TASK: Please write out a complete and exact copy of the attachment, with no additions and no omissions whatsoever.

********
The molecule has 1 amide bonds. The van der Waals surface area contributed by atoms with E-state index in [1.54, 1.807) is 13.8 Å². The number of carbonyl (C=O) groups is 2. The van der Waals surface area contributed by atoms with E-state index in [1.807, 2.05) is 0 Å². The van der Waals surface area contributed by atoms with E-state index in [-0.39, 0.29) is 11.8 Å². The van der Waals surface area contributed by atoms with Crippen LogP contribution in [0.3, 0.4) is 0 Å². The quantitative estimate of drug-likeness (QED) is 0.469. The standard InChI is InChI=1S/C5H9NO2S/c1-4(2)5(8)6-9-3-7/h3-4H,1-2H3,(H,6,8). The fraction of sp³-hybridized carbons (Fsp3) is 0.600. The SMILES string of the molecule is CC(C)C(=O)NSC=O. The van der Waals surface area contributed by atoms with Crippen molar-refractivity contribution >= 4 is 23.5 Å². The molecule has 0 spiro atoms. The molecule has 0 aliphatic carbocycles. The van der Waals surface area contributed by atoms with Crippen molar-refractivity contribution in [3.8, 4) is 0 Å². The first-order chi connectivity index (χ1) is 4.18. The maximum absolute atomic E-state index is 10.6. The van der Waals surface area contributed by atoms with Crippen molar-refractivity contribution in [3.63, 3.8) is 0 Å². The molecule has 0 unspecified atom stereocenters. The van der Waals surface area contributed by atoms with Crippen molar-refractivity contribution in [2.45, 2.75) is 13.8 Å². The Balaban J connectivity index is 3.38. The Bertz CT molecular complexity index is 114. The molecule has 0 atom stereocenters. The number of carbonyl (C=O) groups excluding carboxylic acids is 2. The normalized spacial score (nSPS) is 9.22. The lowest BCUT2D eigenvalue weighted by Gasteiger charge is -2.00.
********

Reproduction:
The molecule has 1 amide bonds. The van der Waals surface area contributed by atoms with E-state index in [1.54, 1.807) is 13.8 Å². The number of carbonyl (C=O) groups is 2. The van der Waals surface area contributed by atoms with E-state index in [1.807, 2.05) is 0 Å². The van der Waals surface area contributed by atoms with E-state index in [-0.39, 0.29) is 11.8 Å². The van der Waals surface area contributed by atoms with Crippen LogP contribution in [0.3, 0.4) is 0 Å². The quantitative estimate of drug-likeness (QED) is 0.469. The standard InChI is InChI=1S/C5H9NO2S/c1-4(2)5(8)6-9-3-7/h3-4H,1-2H3,(H,6,8). The fraction of sp³-hybridized carbons (Fsp3) is 0.600. The SMILES string of the molecule is CC(C)C(=O)NSC=O. The van der Waals surface area contributed by atoms with Crippen molar-refractivity contribution >= 4 is 23.5 Å². The molecule has 0 spiro atoms. The molecule has 0 aliphatic carbocycles. The van der Waals surface area contributed by atoms with Crippen molar-refractivity contribution in [3.8, 4) is 0 Å². The first-order chi connectivity index (χ1) is 4.18. The maximum absolute atomic E-state index is 10.6. The van der Waals surface area contributed by atoms with Crippen molar-refractivity contribution in [3.63, 3.8) is 0 Å². The molecule has 0 unspecified atom stereocenters. The van der Waals surface area contributed by atoms with Crippen molar-refractivity contribution in [2.45, 2.75) is 13.8 Å². The Balaban J connectivity index is 3.38. The Bertz CT molecular complexity index is 114. The molecule has 0 atom stereocenters. The number of carbonyl (C=O) groups excluding carboxylic acids is 2. The normalized spacial score (nSPS) is 9.22. The lowest BCUT2D eigenvalue weighted by Gasteiger charge is -2.00.